I completed a couple of experimental paintings this past week in between my equine commissions (and canine to come). As an artist friend wisely told me not long ago, sometimes it's about painting miles of canvas to achieve your vision. I think of her sage advise whenever the restlessness sets in. Whenever I'm uneasy because the paint isn't doing or looking the way I want it to. My thoughts have returned to wondering if I should take a workshop with an artist who's accomplished in landscape, who's wrestled with values and edges, perhaps someone who can help me find my voice within this cacophony of uncertain thought.
|Indian Summer, 11"x14", oil on textured canvas|
In the painting above, I wanted to loosen my brushwork. I may have gone too far as I used big brushes on a small textured canvas. One thing I am pleased with is my return to a brighter palette. For a while I limited and toned down my colors. Don't ask me why. We all love happy colors.
Studying other artists continuously - the modern masters, plein air painters, or just keeping track of what my peers are up to - I've observed that unless a landscape painting has an unusual focal point, or any focal point for that matter, it's boring. A pretty picture yes, but where's the intrigue? Even some technically excellent pieces are just that.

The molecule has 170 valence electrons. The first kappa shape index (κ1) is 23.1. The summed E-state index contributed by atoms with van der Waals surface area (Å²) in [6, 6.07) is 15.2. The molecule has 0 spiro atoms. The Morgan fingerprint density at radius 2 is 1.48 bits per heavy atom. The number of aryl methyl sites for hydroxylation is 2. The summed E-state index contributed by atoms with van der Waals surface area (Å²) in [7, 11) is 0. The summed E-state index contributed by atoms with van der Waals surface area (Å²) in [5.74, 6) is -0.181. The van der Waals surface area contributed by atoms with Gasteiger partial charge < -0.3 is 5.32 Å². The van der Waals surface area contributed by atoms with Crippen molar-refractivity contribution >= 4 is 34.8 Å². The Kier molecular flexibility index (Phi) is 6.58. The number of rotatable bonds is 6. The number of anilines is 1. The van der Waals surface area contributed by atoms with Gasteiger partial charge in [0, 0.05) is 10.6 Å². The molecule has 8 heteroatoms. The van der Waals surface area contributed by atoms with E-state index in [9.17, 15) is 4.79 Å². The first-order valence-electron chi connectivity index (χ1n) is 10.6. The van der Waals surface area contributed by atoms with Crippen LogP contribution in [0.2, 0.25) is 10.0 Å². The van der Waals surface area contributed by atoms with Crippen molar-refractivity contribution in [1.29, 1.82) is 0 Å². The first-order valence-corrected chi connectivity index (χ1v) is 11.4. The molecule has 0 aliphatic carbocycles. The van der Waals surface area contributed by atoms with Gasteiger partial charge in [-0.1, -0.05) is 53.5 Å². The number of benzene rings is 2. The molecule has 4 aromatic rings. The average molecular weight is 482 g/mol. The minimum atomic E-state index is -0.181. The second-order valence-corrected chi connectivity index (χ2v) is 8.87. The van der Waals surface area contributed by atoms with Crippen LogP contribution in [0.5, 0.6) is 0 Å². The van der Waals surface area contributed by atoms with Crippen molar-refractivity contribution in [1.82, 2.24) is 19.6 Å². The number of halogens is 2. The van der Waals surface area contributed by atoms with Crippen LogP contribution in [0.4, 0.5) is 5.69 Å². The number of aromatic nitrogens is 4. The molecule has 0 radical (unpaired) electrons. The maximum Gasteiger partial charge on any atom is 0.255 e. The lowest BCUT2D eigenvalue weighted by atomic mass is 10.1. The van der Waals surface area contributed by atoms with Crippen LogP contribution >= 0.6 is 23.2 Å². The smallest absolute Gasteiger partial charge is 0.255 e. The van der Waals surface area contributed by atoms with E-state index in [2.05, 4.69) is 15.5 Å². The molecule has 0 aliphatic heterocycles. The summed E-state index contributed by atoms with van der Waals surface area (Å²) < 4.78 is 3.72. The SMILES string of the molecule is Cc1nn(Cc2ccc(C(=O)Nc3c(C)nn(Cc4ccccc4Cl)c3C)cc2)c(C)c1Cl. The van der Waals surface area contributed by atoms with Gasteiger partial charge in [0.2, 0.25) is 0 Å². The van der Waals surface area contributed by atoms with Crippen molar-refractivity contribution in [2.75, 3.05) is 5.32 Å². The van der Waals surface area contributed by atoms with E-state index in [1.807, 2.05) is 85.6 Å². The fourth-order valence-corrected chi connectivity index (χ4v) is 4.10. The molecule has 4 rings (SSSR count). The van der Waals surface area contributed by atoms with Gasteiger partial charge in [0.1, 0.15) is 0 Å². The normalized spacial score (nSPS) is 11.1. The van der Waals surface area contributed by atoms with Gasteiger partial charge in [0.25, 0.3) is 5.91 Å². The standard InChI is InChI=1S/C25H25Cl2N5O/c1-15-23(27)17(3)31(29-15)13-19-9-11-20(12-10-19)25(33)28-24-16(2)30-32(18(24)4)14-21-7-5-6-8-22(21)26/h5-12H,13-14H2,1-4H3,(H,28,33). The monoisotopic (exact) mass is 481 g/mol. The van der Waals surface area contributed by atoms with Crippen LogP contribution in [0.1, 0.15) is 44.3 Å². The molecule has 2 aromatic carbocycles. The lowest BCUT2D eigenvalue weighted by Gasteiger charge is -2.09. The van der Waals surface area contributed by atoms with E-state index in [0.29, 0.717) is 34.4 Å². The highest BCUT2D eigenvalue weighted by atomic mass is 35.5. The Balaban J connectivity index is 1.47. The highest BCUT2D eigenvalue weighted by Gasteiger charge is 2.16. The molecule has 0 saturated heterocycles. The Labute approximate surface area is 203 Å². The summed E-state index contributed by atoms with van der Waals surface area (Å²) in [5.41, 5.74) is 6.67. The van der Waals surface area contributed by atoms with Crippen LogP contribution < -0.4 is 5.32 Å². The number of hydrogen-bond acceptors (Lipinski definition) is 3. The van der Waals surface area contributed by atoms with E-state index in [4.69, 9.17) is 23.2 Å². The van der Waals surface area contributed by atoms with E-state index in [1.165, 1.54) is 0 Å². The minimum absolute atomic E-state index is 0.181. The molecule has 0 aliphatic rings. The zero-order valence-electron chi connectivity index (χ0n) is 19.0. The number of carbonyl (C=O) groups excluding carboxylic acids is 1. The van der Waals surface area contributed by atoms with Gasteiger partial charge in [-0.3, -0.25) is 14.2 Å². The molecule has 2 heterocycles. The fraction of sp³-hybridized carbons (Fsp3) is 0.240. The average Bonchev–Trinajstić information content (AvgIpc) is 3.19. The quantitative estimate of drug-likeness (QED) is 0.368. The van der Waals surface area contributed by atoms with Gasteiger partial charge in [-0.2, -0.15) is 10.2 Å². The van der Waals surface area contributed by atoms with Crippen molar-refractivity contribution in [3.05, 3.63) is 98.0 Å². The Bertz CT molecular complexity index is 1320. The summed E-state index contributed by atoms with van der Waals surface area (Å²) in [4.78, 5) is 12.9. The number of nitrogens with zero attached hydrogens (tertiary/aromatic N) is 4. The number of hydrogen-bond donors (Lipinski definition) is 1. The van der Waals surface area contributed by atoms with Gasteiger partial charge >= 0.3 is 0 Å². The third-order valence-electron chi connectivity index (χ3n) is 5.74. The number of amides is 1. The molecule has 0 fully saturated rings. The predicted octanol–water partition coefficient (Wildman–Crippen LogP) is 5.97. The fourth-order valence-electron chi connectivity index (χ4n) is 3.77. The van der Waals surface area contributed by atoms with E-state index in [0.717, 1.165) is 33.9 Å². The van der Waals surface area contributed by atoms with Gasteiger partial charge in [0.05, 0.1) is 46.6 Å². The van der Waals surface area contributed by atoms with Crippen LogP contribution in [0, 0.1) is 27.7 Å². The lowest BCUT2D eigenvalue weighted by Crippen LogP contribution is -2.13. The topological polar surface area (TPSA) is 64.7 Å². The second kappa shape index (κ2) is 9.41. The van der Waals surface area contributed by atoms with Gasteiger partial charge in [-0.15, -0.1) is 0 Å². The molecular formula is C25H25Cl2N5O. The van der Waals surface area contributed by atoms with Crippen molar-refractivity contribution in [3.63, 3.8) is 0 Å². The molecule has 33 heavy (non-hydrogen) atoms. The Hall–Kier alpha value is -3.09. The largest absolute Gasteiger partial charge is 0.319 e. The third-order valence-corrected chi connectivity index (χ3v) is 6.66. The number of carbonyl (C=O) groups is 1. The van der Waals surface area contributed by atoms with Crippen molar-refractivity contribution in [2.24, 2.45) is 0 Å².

In the other piece, I struggled with the waterfall, cooled it, warmed it, brightened, toned it back, added rocks, spray, rivulets, scraped, smudged and generally worked the thing to death. In contrast, the deer took about two minutes to apply with a few simple brushstrokes that I got right the first time. A nod to all those hundreds (if not thousands) of horses I've painted.
|Wahconah Falls, 11"x14" oil on canvas|
So thank you to my artist friend Sue Johnson for assuring me about all those miles of canvas I'm determined to crank out. You're so right. Just this morning Michael and I did an inventory on what to scrap heap in order to reuse the stretchers. Now that's an accomplishment from the days of wrenching a bad painting out of his reluctant arms.
It's a bittersweet symphony,
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